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April 23, 2019

Researching your competitors: what to look out for

Written by Jack Lewis

If you want to succeed in business, you need to understand the marketplace and what else is on offer. Who are your potential clients currently working with and how can you compete? What is your target audience prepared to pay and what do they expect to get for their money? Don’t just guess – do your research.

You don’t need to list every single person or company in the country who offers what you offer. Find the companies who have the same target audience as you.

A quick Google search will help you find competitors in your area who are doing what you are doing. You can also visit local networking events and exhibitions and see who is offering similar services to you. Ask people you meet at events who they have used in the past or who they are currently working with. Which names crop up the most?

Once you know who your competitors are, check out their websites or social media pages, gather as much information as you can about them. By getting to know your competitors, you can see what works and what doesn’t work. You can then use this information to improve your offering.

What to look for

You may find it helpful to create a simple spreadsheet to record details about each different competitor. You can update this every few months allowing you to keep track of what your competitors are doing.


As a freelancer, it is essential to get your services right. They have to meet the needs of your clients. Find out what other freelancers are offering. Do they price by the hour or by the project? Do they have fixed packages? What services are included in their packages? Are there any retainer options? How fast is their turnaround time for a project?

Knowing what competitors are offering will help you ensure you provide the right services and packages.


Price too low and you will hardly make any money. Price too high and you could lose out to competitors. Knowing what others charge will help you make decisions on how to price. You don’t have to be the lowest, but if you are the highest, you’ll need to justify why you charge so much more.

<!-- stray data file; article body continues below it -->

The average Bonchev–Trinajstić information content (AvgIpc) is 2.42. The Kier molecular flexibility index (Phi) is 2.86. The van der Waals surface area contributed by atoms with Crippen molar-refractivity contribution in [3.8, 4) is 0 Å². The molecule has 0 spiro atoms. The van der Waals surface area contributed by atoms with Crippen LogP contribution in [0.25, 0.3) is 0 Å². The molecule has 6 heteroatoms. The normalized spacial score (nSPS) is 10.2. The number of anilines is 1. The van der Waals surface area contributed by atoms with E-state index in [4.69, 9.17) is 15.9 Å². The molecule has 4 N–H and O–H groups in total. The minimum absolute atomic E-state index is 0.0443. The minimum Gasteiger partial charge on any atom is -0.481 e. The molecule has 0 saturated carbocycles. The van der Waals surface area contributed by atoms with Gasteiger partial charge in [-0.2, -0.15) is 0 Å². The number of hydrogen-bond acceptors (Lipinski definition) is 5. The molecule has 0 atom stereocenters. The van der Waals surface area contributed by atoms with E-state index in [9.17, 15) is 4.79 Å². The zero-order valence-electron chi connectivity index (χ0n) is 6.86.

Reviews and testimonials

Read your competitors’ client reviews and testimonials. What kind of clients are your competitors working with – are they the type of clients you want to win? What were people most happy with – the price, the service, the quality? If there are bad reviews – what were clients unhappy with?

Marketing activity

Look at what marketing activity your competitors are doing. Check out their social media pages – are they getting a lot of engagement? Do they have a blog? Are they doing paid ads? Do they run any events? Are they members of any networking groups? Are they listed on directories? Are they exhibiting or speaking at any local business events?

Which of their marketing efforts would work for you, and is there anything they aren’t doing that you could do?

How to utilise your research

You don’t have to be a carbon copy of your competitors to be as successful; neither do you have to do the complete opposite to be different. What is important is understanding how your competitors work, and then working out how to be more appealing to clients than they are.

Be more competitive

Being competitive doesn’t necessarily mean charging less. On the other hand, not every client needs all the bells and whistles, you could offer something less complicated and lower in price than your competitors are offering. Could you create an inexpensive package that gives clients just the basics? Perhaps you can develop an off the shelf solution, that you can implement quickly and cheaply. Maybe you could offer a ‘pay as you go’ or ‘pick and mix’ package.

Be different